Keratoconus is an uncommon condition in which the normally round, dome-like cornea (the clear front window of the eye) becomes thin and develops a cone-like bulge. Keratoconus literally means “cone-shaped cornea.”
The cornea is a very important part of your eye. Light enters the eye through the cornea, which refracts, or focuses, the light rays so that you can see clearly. With keratoconus, the shape of the cornea is altered, distorting your vision. Keratoconus can make some activities difficult, such as driving, typing on a computer, watching television or reading.
Causes of keratoconus include:
- An eye injury – excessive eye rubbing or wearing hard contact lenses for many years.
- Certain eye diseases – including retinitis pigmentosa, retinopathy of prematurity and vernal keratoconjunctivitis.
- Systemic diseases – such as Leber’s congenital amaurosis, Ehlers-Danlos syndrome, Down Syndrome and osteogenesis imperfecta.
Keratoconus usually affects both eyes, though symptoms in each eye may differ. Symptoms usually start to occur in people who are in their late teens and early 20s and may include:
- Blurring of vision
- Distortion of vision
- Increased sensitivity to light
- Mild eye irritation
Keratoconus treatment often depends on the severity of the symptoms. During early stages, vision can be corrected with eyeglasses. As the condition progresses, rigid contacts may need to be worn so that light entering the eye is refracted evenly and vision is not distorted. You should also refrain from rubbing your eyes, as this can aggravate the thin corneal tissue and make symptoms worse.
Another treatment option for keratoconus that is not FDA approved is collagen cross-linking. Collagen cross-linking is a new treatment that uses a special laser and eyedrops to promote “cross-linking” or strengthening of the collagen fibers that make up the cornea. This treatment may flatten or stiffen the cornea, preventing further protrusion.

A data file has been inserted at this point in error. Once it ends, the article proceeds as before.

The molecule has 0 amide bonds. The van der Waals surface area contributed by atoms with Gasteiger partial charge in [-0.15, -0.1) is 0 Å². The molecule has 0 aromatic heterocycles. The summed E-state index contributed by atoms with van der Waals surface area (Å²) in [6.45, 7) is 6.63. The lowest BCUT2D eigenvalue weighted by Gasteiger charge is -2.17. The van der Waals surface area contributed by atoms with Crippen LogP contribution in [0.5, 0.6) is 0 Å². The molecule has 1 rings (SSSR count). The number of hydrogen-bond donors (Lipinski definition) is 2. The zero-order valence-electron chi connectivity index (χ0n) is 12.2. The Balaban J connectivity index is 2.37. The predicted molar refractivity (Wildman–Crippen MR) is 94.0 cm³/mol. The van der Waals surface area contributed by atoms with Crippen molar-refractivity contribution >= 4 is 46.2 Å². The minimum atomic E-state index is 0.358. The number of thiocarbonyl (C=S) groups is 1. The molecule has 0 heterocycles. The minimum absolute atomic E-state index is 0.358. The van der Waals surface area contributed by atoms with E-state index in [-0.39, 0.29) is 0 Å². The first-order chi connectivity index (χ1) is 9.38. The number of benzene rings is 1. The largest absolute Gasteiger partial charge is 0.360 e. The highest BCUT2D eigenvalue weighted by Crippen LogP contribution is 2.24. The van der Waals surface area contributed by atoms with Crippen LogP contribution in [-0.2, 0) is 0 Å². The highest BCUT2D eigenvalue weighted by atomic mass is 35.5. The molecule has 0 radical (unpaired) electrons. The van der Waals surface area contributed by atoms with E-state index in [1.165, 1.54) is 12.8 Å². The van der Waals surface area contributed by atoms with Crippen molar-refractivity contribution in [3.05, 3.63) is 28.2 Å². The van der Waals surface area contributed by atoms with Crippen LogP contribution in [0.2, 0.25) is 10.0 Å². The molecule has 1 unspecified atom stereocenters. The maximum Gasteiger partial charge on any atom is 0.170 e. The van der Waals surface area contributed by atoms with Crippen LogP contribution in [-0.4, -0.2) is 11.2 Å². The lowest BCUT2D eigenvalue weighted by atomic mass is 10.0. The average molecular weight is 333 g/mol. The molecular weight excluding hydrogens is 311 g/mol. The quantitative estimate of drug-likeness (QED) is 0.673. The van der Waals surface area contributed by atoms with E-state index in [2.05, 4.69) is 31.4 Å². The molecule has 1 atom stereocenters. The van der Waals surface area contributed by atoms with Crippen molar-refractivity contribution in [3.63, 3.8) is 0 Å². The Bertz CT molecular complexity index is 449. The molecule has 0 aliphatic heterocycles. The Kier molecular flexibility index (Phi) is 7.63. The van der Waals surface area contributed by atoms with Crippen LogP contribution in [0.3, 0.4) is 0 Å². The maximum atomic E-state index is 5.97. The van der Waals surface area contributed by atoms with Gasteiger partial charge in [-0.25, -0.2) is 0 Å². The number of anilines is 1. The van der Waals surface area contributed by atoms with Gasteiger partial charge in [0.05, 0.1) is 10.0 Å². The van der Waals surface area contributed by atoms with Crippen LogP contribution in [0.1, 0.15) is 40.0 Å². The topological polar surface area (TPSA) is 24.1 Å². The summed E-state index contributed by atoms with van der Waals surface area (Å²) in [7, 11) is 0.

When good vision is no longer possible with other treatments, a corneal transplant may be recommended. This surgery is only necessary in about 10 percent to 20 percent of patients with keratoconus. In a corneal transplant, the diseased cornea is removed from your eye and replaced with a healthy donor cornea.
A transplanted cornea heals slowly. It can take up to a year or more to recover good vision after corneal transplantation. While a corneal transplant will relieve the symptoms of keratoconus, it may not provide you with flawless vision; however, of all conditions requiring corneal transplants, keratoconus has a lower rejection rate and the best prognosis for clear vision.
Our Contact Lens department and Surgeons are skilled in taking care of patients with Keratoconus. Please call and schedule a consultation today at the Takle Eye Group with one of our providers at 770-228-3836